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Life of Pi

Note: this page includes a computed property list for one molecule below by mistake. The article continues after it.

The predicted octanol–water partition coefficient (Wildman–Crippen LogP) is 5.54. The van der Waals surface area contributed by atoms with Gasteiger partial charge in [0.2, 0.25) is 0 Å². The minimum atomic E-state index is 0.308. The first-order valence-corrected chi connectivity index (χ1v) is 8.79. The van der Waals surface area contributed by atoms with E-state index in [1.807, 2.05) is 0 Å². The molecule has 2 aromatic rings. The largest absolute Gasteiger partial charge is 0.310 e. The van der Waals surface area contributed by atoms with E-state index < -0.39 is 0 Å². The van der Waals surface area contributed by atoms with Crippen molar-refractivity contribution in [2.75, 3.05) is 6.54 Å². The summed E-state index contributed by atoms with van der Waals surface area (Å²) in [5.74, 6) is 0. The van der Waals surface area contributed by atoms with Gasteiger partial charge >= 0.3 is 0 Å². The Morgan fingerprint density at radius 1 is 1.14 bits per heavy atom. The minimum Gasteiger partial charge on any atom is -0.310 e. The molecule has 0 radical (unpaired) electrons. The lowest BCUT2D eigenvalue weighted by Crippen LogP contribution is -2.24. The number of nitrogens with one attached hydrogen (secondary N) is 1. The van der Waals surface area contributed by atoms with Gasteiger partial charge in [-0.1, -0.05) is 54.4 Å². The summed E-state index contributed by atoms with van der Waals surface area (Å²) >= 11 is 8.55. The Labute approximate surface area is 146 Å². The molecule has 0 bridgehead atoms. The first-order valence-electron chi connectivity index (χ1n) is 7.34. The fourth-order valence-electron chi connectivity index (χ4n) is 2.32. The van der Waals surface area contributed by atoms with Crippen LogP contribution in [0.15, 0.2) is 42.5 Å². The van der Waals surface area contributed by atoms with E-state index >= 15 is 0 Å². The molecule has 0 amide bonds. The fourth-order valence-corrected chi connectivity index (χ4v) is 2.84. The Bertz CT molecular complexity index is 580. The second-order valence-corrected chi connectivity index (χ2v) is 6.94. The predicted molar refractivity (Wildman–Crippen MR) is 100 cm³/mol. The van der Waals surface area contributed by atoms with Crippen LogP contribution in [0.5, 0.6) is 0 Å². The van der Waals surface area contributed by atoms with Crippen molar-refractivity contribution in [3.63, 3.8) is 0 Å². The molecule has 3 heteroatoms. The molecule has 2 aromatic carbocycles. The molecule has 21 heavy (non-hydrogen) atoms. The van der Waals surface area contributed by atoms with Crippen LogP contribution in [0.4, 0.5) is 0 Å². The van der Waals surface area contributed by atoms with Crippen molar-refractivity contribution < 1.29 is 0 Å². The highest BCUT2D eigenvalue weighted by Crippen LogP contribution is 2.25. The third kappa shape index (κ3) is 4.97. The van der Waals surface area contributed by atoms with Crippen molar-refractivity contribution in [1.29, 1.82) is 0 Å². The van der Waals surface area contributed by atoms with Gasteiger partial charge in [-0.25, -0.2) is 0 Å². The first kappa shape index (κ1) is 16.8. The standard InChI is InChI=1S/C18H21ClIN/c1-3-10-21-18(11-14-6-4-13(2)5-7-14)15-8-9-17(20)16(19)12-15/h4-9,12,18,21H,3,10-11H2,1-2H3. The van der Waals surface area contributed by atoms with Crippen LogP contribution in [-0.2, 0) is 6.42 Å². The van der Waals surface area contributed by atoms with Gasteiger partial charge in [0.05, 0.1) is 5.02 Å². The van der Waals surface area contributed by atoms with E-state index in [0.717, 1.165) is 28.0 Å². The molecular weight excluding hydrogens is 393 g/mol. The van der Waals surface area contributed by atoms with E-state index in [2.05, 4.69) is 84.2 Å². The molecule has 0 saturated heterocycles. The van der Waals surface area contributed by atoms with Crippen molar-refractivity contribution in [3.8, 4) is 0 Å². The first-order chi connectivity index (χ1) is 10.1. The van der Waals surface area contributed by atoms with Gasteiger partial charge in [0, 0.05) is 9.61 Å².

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Piscine Molitor “Pi” Patel is the Canadian immigrant from India whose eventful life the film explores. The film begins with an older Pi, played in a fine performance by Irfan Khan, who narrates his remarkable tale in an interview with a writer looking for inspiration. He begins with what it was like to grow up in Pondicherry, India, with a family that ran a zoo (complete with the amusing tale of how he was named after a French swimming pool) and the touching story of him following Hinduism, Catholicism, and Islam at the age of 12. Heartening here is Ang Lee’s sweet and simple observation of India, without spicing it up with an exploitation of the country’s ills (I am looking at you Slumdog Millionaire). The characters of the nation are shown to be folk living out their lives with normalcy, rather than thieving, begging, hyper-emotional people who break dance their way through existence. At this point the film’s other main character, Richard Parker, is introduced who happens to be a brutal Bengal tiger, with whom Pi develops a foolishly romantic fascination. Pi’s father (Adil Hussain) has to be a bit brutal himself to display Richard Parker’s vicious predatory nature to his son, so that Pi isn’t maimed in his effort to change the tiger’s stripes. Sixteen-year-old Pi’s tale goes wild when his family decides to move to Canada, travelling with all their zoo animals on a cargo ship. After a terrible storm, shown through absolutely stunning visuals, Pi (Suraj Sharma) is left stranded, floating for 227 days on a lifeboat, alongside Richard Parker. In the vast Pacific Ocean, Pi battles thirst, hunger, faithlessness, scary sea creatures, as well as a rather grumpy animal companion. This haunting vastness of the ocean is enhanced by the amazing 3D work in the film, which creates an extraordinary depth of field. Often the lifeboat is shown as a speckle in the surrounding water, lending an air of believable hopelessness to the situation of the survivors, while at the same...